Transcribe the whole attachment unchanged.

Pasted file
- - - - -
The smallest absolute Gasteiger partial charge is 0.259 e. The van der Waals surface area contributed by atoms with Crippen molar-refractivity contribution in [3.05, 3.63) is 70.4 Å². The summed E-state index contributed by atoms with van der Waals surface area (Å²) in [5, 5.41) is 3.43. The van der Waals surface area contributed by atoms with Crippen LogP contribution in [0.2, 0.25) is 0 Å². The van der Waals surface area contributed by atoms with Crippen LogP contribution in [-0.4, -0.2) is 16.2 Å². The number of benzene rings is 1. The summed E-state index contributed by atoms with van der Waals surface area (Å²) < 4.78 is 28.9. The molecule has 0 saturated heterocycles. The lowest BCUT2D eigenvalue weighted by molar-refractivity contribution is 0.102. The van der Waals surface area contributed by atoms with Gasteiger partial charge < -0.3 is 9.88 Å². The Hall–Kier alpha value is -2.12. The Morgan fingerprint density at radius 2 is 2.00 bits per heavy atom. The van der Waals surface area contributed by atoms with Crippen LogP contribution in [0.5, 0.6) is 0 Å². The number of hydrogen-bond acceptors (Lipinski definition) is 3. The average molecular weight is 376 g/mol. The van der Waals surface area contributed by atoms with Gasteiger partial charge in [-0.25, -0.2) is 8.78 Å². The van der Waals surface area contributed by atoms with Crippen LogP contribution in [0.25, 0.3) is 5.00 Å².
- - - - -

The smallest absolute Gasteiger partial charge is 0.259 e. The van der Waals surface area contributed by atoms with Crippen molar-refractivity contribution in [3.05, 3.63) is 70.4 Å². The summed E-state index contributed by atoms with van der Waals surface area (Å²) in [5, 5.41) is 3.43. The van der Waals surface area contributed by atoms with Crippen LogP contribution in [0.2, 0.25) is 0 Å². The van der Waals surface area contributed by atoms with Crippen LogP contribution in [-0.4, -0.2) is 16.2 Å². The number of benzene rings is 1. The summed E-state index contributed by atoms with van der Waals surface area (Å²) < 4.78 is 28.9. The molecule has 0 saturated heterocycles. The lowest BCUT2D eigenvalue weighted by molar-refractivity contribution is 0.102. The van der Waals surface area contributed by atoms with Gasteiger partial charge < -0.3 is 9.88 Å². The Hall–Kier alpha value is -2.12. The Morgan fingerprint density at radius 2 is 2.00 bits per heavy atom. The van der Waals surface area contributed by atoms with Crippen LogP contribution in [0.5, 0.6) is 0 Å². The number of hydrogen-bond acceptors (Lipinski definition) is 3. The average molecular weight is 376 g/mol. The van der Waals surface area contributed by atoms with Gasteiger partial charge in [-0.25, -0.2) is 8.78 Å². The van der Waals surface area contributed by atoms with Crippen LogP contribution in [0.25, 0.3) is 5.00 Å².